In May this year, I led a paper published in Cancer Epidemiology, which looked at the incidence of brain cancer in Australia between 1982 and 2012.
The first mobile phone call was made in Australia in 1987 and today their use is all but universal.
Cancer is a notifiable disease: all newly diagnosed cases are gathered from doctors by state cancer registries and nationally aggregated by the Australian Institute of Health and Welfare in publicly available data.
I summarised our study in this column, which to date has had more than 44,700 readers.
We found that with extremely high proportions of the population having used mobile phones across some 20-plus years (from about 9% in 1993 to about 90% today), age-adjusted brain cancer rates have flatlined over nearly 30 years.
There were significant increases in brain cancer incidence only in those aged 70 years or more. But the increase in this age group began from 1982, before the introduction of mobile phones in 1987 and so cannot be explained by it.
The most likely explanation of the rise in this older age group was improved diagnosis that happened with the introduction of imaging machines that (for example) could more accurately diagnose some strokes as brain cancers.
In the days and weeks after publication, our paper received massive global news and social media attention, achieving an Altmetric score of 835. On the basis of the most media-covered research in all fields in 2015, this would have put it just outside the 100 highest Altmetric scores if we’d published it last year (2016 figures are published early next year).
It also drew the ire of the close-knit international network of mobile phone and wifi alarmists, who are utterly convinced mobile phones are deadly and won’t hear otherwise. Their opening salvo was to accuse me of being an undeclared phone industry stooge.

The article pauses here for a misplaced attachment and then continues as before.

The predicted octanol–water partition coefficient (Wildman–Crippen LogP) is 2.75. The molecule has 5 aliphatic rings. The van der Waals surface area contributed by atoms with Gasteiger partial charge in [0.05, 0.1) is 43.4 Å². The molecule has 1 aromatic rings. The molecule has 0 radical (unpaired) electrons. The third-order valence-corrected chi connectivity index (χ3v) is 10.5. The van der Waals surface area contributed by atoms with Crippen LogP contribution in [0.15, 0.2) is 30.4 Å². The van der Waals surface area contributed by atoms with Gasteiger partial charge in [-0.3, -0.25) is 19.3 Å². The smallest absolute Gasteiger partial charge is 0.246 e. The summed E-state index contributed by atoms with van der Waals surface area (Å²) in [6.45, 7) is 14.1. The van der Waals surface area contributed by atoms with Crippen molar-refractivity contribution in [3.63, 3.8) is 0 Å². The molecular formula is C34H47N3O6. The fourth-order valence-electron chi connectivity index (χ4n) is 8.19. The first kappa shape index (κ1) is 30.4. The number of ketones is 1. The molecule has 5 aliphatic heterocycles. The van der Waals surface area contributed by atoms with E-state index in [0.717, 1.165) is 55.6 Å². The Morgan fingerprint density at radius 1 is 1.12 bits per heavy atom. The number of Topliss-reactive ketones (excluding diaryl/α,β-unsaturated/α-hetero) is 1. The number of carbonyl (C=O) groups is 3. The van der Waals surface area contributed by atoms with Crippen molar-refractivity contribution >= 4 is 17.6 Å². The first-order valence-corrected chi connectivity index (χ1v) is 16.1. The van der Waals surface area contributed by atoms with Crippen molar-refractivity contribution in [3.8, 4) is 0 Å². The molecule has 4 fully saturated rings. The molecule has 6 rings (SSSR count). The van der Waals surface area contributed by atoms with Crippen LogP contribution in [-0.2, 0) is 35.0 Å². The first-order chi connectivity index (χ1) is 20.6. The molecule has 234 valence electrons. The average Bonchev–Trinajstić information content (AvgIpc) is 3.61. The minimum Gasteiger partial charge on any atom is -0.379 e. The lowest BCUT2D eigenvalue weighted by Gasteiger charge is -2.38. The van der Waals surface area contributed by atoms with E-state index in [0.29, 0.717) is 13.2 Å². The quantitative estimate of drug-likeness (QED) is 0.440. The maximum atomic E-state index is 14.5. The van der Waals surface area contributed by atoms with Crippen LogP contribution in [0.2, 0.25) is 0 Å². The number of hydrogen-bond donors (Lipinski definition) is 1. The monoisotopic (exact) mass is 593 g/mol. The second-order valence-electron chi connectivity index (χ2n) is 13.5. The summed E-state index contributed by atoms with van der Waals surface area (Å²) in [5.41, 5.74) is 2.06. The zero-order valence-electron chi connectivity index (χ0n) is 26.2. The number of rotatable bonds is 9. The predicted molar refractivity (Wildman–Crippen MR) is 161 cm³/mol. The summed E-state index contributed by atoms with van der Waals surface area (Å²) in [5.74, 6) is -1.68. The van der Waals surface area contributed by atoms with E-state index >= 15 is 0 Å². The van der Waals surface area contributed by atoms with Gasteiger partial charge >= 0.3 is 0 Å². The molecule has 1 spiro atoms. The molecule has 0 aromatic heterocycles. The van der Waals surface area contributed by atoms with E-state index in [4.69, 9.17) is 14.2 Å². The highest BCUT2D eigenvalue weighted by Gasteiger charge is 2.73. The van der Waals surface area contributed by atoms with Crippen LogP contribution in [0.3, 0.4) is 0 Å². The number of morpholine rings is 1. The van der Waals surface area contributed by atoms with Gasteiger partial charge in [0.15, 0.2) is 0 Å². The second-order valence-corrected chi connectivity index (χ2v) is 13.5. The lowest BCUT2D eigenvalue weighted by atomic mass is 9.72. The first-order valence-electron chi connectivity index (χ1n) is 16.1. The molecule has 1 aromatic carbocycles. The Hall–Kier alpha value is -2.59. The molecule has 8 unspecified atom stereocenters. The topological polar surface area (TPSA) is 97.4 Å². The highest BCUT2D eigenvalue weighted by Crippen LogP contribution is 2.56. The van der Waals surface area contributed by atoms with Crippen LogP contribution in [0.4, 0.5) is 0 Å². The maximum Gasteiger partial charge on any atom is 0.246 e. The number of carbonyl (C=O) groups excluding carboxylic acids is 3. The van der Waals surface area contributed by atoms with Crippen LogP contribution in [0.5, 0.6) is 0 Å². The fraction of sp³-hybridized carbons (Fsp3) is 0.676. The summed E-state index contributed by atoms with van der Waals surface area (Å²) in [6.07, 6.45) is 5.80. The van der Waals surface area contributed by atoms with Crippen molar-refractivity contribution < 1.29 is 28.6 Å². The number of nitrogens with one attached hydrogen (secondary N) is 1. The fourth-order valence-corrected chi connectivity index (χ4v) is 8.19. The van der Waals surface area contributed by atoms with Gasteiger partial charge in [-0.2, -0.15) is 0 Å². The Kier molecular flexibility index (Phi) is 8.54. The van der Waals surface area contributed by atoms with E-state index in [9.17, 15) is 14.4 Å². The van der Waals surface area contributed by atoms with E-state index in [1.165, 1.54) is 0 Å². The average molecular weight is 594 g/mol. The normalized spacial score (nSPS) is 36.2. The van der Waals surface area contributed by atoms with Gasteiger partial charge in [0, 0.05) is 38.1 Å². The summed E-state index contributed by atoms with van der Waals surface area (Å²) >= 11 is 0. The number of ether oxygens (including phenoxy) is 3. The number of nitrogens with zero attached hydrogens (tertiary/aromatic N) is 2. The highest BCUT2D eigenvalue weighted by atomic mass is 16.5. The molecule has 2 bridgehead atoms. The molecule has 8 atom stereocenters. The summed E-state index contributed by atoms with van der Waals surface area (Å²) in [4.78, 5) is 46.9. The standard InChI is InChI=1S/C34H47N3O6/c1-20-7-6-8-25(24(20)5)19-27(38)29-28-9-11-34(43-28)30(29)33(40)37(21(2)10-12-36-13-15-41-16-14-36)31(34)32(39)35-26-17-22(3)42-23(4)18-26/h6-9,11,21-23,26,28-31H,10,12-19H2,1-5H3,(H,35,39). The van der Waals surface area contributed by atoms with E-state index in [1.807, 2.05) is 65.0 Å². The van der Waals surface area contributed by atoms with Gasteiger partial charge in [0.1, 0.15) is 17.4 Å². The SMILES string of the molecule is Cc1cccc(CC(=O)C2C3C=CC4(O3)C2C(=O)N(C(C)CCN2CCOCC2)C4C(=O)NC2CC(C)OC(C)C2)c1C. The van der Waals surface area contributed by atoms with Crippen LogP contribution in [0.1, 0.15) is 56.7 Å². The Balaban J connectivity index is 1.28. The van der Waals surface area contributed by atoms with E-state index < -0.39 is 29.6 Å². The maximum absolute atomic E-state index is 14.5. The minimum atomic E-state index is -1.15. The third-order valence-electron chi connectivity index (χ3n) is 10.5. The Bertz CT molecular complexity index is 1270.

In 1997 I had been given a small grant by AMTA, the Australian Mobile Telephone Association, to conduct a national survey of how many mobile phone users had ever used their phone to call emergency services such as ambulance, police and fire. Large proportions of people had done so, probably saving many lives by alerting these services far more quickly than when having to find a landline.
I didn’t report this because I got the one-off grant 19 years ago, and all reputable journals and research agencies rule that competing interests are not lifetime but extinguish typically between one and three years after such support has expired. The grant also had nothing to do with cancer.
I also got a series of mostly verbally incontinent email. One from an excitable correspondent in Swaziland, insisted that I answer his many eureka moment insights into why what we had published was wrong in every respect. We should withdraw our paper, he demanded and tell the world we were wrong.
Predictably, several wrote to Cancer Epidemiology, setting out a litany of our egregious errors and failures to understand that an epidemic of brain cancer, comparable to the deluge of smoking-caused cancers, was just around the corner. Three of these were published this week with our response (open access until October 20, 2016).
The three letters were written by five individuals, three of whom are affiliated with a non-accredited Environmental Health Trust, headed by Dr Devra Davis, the alarmist doomsayer who featured in the much-criticised ABC Catalyst program which has now been withdrawn.
Assuming they got their heads together to rain blows on our heretical findings, it was amusing to see the barely audible blanks they decided to fire.
Their main arguments were:
‘It’s too soon to see an epidemic of brain cancer’